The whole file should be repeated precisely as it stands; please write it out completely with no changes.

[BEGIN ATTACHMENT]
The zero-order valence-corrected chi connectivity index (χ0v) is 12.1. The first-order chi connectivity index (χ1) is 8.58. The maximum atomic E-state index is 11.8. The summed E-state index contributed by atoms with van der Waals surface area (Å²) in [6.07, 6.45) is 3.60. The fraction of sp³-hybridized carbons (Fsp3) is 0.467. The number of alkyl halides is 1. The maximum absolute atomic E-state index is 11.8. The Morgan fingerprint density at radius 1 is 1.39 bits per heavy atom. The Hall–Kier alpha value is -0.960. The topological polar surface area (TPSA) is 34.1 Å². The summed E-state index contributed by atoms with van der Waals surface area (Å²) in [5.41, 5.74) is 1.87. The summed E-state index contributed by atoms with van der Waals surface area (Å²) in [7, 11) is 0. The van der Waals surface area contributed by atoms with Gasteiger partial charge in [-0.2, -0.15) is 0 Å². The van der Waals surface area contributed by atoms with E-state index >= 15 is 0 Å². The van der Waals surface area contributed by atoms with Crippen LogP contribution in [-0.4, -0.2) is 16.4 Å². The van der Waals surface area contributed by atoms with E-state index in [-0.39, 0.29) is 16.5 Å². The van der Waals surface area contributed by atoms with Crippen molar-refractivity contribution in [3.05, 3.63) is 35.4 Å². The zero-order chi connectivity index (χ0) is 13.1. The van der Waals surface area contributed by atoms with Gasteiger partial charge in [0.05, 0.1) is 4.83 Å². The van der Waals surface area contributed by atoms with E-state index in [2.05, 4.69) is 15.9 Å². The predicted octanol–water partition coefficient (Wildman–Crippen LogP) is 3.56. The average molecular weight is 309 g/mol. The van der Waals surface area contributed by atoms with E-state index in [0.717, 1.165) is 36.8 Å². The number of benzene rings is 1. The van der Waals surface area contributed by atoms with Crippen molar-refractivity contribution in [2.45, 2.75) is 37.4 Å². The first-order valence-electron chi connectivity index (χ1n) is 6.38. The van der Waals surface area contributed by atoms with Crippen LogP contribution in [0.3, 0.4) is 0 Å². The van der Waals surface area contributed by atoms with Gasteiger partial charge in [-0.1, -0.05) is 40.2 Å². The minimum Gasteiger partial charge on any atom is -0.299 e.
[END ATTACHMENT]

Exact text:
The zero-order valence-corrected chi connectivity index (χ0v) is 12.1. The first-order chi connectivity index (χ1) is 8.58. The maximum atomic E-state index is 11.8. The summed E-state index contributed by atoms with van der Waals surface area (Å²) in [6.07, 6.45) is 3.60. The fraction of sp³-hybridized carbons (Fsp3) is 0.467. The number of alkyl halides is 1. The maximum absolute atomic E-state index is 11.8. The Morgan fingerprint density at radius 1 is 1.39 bits per heavy atom. The Hall–Kier alpha value is -0.960. The topological polar surface area (TPSA) is 34.1 Å². The summed E-state index contributed by atoms with van der Waals surface area (Å²) in [5.41, 5.74) is 1.87. The summed E-state index contributed by atoms with van der Waals surface area (Å²) in [7, 11) is 0. The van der Waals surface area contributed by atoms with Gasteiger partial charge in [-0.2, -0.15) is 0 Å². The van der Waals surface area contributed by atoms with E-state index >= 15 is 0 Å². The van der Waals surface area contributed by atoms with Crippen LogP contribution in [-0.4, -0.2) is 16.4 Å². The van der Waals surface area contributed by atoms with E-state index in [-0.39, 0.29) is 16.5 Å². The van der Waals surface area contributed by atoms with Crippen molar-refractivity contribution in [3.05, 3.63) is 35.4 Å². The zero-order chi connectivity index (χ0) is 13.1. The van der Waals surface area contributed by atoms with Gasteiger partial charge in [0.05, 0.1) is 4.83 Å². The van der Waals surface area contributed by atoms with E-state index in [2.05, 4.69) is 15.9 Å². The predicted octanol–water partition coefficient (Wildman–Crippen LogP) is 3.56. The average molecular weight is 309 g/mol. The van der Waals surface area contributed by atoms with E-state index in [0.717, 1.165) is 36.8 Å². The number of benzene rings is 1. The van der Waals surface area contributed by atoms with Crippen molar-refractivity contribution in [2.45, 2.75) is 37.4 Å². The first-order valence-electron chi connectivity index (χ1n) is 6.38. The van der Waals surface area contributed by atoms with Crippen LogP contribution in [0.3, 0.4) is 0 Å². The van der Waals surface area contributed by atoms with Gasteiger partial charge in [-0.1, -0.05) is 40.2 Å². The minimum Gasteiger partial charge on any atom is -0.299 e.